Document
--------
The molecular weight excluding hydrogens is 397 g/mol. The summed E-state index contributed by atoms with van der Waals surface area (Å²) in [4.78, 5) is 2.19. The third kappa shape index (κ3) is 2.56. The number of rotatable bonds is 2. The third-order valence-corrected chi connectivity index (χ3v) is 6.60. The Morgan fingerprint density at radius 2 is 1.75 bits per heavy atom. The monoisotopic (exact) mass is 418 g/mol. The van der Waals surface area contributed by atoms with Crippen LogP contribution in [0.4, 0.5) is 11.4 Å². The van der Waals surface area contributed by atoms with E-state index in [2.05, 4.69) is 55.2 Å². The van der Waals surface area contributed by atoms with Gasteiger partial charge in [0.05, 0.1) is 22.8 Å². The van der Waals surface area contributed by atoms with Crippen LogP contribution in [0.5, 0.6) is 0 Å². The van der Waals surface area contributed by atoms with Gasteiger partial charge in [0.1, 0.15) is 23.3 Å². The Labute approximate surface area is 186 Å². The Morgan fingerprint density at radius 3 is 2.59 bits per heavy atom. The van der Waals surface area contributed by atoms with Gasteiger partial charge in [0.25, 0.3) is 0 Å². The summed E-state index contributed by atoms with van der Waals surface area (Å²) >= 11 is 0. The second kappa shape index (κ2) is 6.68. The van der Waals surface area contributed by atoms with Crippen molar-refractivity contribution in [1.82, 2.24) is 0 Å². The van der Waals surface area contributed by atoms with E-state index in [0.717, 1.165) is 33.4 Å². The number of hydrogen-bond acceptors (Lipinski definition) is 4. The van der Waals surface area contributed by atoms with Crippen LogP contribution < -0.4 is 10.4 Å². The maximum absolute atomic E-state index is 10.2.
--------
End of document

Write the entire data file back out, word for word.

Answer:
The molecular weight excluding hydrogens is 397 g/mol. The summed E-state index contributed by atoms with van der Waals surface area (Å²) in [4.78, 5) is 2.19. The third kappa shape index (κ3) is 2.56. The number of rotatable bonds is 2. The third-order valence-corrected chi connectivity index (χ3v) is 6.60. The Morgan fingerprint density at radius 2 is 1.75 bits per heavy atom. The monoisotopic (exact) mass is 418 g/mol. The van der Waals surface area contributed by atoms with Crippen LogP contribution in [0.4, 0.5) is 11.4 Å². The van der Waals surface area contributed by atoms with E-state index in [2.05, 4.69) is 55.2 Å². The van der Waals surface area contributed by atoms with Gasteiger partial charge in [0.05, 0.1) is 22.8 Å². The van der Waals surface area contributed by atoms with Crippen LogP contribution in [0.5, 0.6) is 0 Å². The van der Waals surface area contributed by atoms with Gasteiger partial charge in [0.1, 0.15) is 23.3 Å². The Labute approximate surface area is 186 Å². The Morgan fingerprint density at radius 3 is 2.59 bits per heavy atom. The van der Waals surface area contributed by atoms with Gasteiger partial charge in [0.25, 0.3) is 0 Å². The summed E-state index contributed by atoms with van der Waals surface area (Å²) >= 11 is 0. The second kappa shape index (κ2) is 6.68. The van der Waals surface area contributed by atoms with Crippen molar-refractivity contribution in [1.82, 2.24) is 0 Å². The van der Waals surface area contributed by atoms with E-state index in [0.717, 1.165) is 33.4 Å². The number of hydrogen-bond acceptors (Lipinski definition) is 4. The van der Waals surface area contributed by atoms with Crippen LogP contribution < -0.4 is 10.4 Å². The maximum absolute atomic E-state index is 10.2.